Rebekah Kim, MD, Ferrara Andrea, MD, Itriago Francisco, MD, Renee Mueller, MD, Joseph Gallagher, MD, Paul Williamson, MD, Samuel DeJesus, MD, Robert Stevens, MD, Heidi Bahna, MD, Mark Soliman, MD. Colon and Rectal Clinic of Orlando, Orlando Health
Stapled hemorrhoidopexy was first introduced in the 1990’s as an approach to treat prolapsing internal hemorrhoids. The procedure causes internal hemorrhoids to pull up and retract. It also severs the blood supply to the hemorrhoids which may encourage a reduction of size of the external hemorrhoidal component. In late 2008, Covidien introduced a hemorrhoidal stapler with a detachable anvil. This allows for visualization of the amount of tissue that will be incorporated into the stapler and may have further applications in the future in treatment of anorectal pathophysiology.
The steps of the procedure are outlined.
An anal block is performed for maximal relaxation of the anal canal.
The anal canal is dilated with the anoscope.
A purse string suture is placed approximately 2-3 cm above the hemorrhoidal plexus. Only superficial mucosal bites are taken, and careful attention is made for a continuous suture line with no gaps between the mucosal bites.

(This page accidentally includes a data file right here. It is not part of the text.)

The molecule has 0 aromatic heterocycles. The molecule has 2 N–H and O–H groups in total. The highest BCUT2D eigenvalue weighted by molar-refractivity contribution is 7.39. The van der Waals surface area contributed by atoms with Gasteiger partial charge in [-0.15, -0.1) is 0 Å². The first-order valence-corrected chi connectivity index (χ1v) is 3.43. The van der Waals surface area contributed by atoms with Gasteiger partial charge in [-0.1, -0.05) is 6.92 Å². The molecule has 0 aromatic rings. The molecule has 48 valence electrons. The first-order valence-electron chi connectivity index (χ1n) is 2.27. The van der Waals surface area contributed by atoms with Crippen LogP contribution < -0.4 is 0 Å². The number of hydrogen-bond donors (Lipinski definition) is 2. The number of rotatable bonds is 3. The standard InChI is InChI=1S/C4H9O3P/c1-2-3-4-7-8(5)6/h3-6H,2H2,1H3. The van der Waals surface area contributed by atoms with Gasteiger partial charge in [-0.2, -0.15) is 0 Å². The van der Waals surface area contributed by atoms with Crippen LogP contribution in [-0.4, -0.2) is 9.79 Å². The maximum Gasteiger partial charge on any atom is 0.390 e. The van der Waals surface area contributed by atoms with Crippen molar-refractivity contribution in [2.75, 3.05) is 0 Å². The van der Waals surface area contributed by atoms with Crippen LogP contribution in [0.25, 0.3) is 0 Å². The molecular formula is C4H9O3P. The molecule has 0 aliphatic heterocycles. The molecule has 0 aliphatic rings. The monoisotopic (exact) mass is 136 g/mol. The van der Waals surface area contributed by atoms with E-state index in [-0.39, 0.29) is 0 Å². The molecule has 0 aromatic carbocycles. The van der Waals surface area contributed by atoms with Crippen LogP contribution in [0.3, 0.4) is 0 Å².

A finger is inserted into the anal canal to feel for an uninterrupted suture line.
The pursestring suture is attached to the center rod and tied down.
The stapler is mated to the detachable anvil.
Stapler is closed and then fired.
The staple line is inspected and bleeding spots are oversewn with figure of eight sutures.
The tissue specimen is inspected for an intact circular hemorrhoidal plexus.
The detachable anvil allows for inspection of the tissue captured by the pursestring suture before firing stapler. This innovative technology allows for precise capture of tissue and may have further implications in transanal or transoral removal of tissue.
Session: Emerging Technology Poster
Program Number: ETP046